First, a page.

TORONTO -- This is why Buck Showalter preached patience, not panic, after Wednesday's win and why the Orioles' manager has remained unflappable despite his club surrendering three consecutive leads over a weekend set in Boston.
Two games later, the O's look like the Comeback Kids.
Welcome to life in the American League East -- or at least, in April -- where statistics are inflated and every game seems to take on paramount importance, almost in spite of the 162-game grind it was intended to be. The Orioles, who have had plenty of question marks in their rotation and lineup in the opening month, did their best to silence them Thursday night in an 11-4 come-from-behind, series-clinching victory over the Blue Jays.
"I hope it's our level," Showalter said with a grin after his club reached the 10-run mark in consecutive games for the first time since Aug. 14-15, 2008. "That's probably asking a little too much. But this ballpark, you are going to have to score some runs. They are good. You better come in here and not expect your pitcher to be perfect. It's hard to do. In the American League East and this ballpark."
For the second consecutive game the O's rallied, this time scoring a combined nine runs in the seventh and eighth innings and using an uplifting start from Bud Norris to ensure both a winning road trip (4-3) and a winning overall record (11-10) as they head back to Baltimore.
Suddenly, things look a lot better for the Orioles -- tied for second in the division -- following their first winning road trip since last July 19-25.
"Well a couple nights ago you guys were asking, 'Can this lineup hit?'" said Adam Jones, part of a lineup that saw batters two through five go 8-for-19 with 10 RBIs on Thursday night. "Pick your question. We grind. It's going to be fun. We got some guys that feed off the guys in front of us. We are going to be fine. There are some tough pitchers in baseball that are going to make it tough on us, but we are going to hit. That's how our lineup is designed. The last couple nights, really this road trip, we've swung the bats really well."
Orioles slugger Chris Davis, fresh off his second homer in Wednesday's comeback win, singled twice against the shift and drove in three runs while red-hot Nelson Cruz continued his torrid opening month. Cruz, who homered twice and drove in five on Wednesday, delivered a two-run single in the eighth to mark his seventh consecutive game with an RBI, increasing his team lead to an impressive 23. The Orioles amassed 14 hits, also receiving multi-RBI games from Jones (three) and Matt Wieters (two).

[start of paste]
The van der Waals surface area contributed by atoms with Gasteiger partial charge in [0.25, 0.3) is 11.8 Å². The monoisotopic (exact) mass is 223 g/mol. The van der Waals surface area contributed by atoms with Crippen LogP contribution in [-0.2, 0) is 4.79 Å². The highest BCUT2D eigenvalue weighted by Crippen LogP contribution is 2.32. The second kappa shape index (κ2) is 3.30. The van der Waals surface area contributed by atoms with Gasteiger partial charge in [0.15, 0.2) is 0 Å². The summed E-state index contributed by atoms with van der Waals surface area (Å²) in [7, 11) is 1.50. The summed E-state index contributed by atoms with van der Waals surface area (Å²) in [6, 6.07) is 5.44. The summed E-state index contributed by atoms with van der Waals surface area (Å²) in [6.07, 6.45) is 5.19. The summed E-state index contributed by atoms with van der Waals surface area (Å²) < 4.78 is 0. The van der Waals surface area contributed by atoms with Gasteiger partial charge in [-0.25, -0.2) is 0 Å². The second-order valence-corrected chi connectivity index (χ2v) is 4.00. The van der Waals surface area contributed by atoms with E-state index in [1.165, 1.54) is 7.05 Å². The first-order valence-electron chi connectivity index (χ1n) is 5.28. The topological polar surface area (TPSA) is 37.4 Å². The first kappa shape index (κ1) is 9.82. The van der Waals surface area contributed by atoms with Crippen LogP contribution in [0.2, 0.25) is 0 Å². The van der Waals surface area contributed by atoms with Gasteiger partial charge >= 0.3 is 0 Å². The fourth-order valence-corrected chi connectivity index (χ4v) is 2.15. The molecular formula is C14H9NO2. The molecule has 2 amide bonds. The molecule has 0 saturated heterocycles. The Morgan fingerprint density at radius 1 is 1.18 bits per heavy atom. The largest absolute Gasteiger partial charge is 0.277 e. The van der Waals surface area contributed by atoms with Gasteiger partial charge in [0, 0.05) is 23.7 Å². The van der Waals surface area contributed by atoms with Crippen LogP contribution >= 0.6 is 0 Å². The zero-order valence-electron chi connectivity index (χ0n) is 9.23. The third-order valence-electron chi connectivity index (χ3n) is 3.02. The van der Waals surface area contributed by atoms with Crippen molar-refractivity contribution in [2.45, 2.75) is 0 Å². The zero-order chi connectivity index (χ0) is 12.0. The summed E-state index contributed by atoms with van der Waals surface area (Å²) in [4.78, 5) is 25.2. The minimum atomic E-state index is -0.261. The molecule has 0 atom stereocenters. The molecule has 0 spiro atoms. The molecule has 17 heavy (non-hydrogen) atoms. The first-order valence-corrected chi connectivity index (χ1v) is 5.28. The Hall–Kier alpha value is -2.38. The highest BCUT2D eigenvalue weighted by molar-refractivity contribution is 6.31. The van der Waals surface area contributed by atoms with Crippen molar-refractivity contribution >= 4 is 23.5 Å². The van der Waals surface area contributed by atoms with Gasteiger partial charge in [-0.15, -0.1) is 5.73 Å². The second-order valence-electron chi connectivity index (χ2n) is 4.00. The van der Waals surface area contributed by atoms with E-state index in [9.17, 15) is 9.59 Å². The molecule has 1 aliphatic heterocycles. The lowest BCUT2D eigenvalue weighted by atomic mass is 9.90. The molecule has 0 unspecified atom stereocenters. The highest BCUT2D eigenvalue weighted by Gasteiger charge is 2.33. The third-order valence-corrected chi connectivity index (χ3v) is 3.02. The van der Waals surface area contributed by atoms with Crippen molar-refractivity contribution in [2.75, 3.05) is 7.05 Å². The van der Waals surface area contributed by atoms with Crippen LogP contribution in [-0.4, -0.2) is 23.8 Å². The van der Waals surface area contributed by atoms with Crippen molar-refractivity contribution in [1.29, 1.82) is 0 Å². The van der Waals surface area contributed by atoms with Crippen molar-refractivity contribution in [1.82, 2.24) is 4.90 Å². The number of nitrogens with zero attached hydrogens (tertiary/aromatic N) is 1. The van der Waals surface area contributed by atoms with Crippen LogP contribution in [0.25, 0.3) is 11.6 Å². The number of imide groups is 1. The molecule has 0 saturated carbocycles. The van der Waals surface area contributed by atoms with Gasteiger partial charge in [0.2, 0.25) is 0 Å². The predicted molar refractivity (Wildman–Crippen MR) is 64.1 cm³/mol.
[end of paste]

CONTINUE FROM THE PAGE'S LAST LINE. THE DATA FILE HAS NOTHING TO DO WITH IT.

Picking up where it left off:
Trailing, 3-2, the Orioles started their rally in the seventh with David Lough's one-out double off Blue Jays reliever Neil Wagner, with Toronto manager John Gibbons calling on Brett Cecil after that. Nick Markakis walked, and Cecil intentionally walked Cruz to load the bases. Davis made him pay, singling into left on an 0-2 pitch that scored two to give their Orioles their first lead.
"I think any guy in here wants to be in that position to try to drive in some runs," Davis said of following an intentional walk. "That's the beauty of the competition. Nelson is swinging the bat really well, and with Jonesy behind me and a lefty on the mound I know they're going to go after me. I accept the challenge. I was glad I was able to rise to it tonight."
Jones doubled in Cruz, and Gibbons summoned Esmil Rogers to replace Cecil. But it was to no avail, as Wieters singled -- sending his bat flying -- to drive in two more runs and push the lead to 7-3.
"I just tried to get loose and locate my pitches as best as I can," said Cecil, who sent the Orioles into fits earlier in the series. "Not really focused on the break of the curve ball. It's usually my best pitch, but like I said, things aren't going to go perfect every time out."
The O's piled on, scoring four runs off Rogers in the following frame. After Jonathan Schoop, who homered in his fifth-inning at-bat, was hit by a pitch, Lough and Markakis singled to load the bases. Cruz sent a ball into left field for a two-RBI base hit, and, one out later, Jones drove in two more with a single to center field.
"It's not necessarily about the home runs," Jones said. "Getting hits with runners in scoring position. Getting that big double. That's the pass-the-baton mentality we are trying to implement here."
Norris, who owns both of the Orioles' starts of six or more innings over the past eight games, surrendered two homers but never let the game get out of hand. The righty allowed both long balls, to Dioner Navarro and Colby Rasmus, in the second inning and settled in from there, allowing just one hit the rest of his night as he recorded his first win in three starts.
After striking out Juan Francisco for the second out of the fourth, Norris grabbed his right hamstring in apparent pain, prompting Showalter and head athletic trainer Richie Bancells to come out to the mound. Norris threw a few warmup pitches and stayed in the game, retiring the next six straight before hitting Edwin Encarnacion with a pitch.
"Kind of tweaked it, but it wasn't really that big of a deal," Norris said. "Just stretched it in between innings, and I was OK from there."
Norris got Navarro to fly out to end the sixth, and lefty Zach Britton pitched 1 2/3 innings before handing the ball off to Josh Stinson, who sealed the win for Norris.
"It's huge," Wieters said of the ability to make in-game adjustments to erase a deficit. "We wouldn't like to give up the big inning, but when you give it up being able to answer and put up zeros is huge. In this game, when you give up a big inning, you better put up some zeros to give your team a chance to come back and get some runs. And [we] did that both nights."
Brittany Ghiroli is a reporter for MLB.com. Read her blog, Britt's Bird Watch, and follow her on Twitter @britt_ghiroli. This story was not subject to the approval of Major League Baseball or its clubs.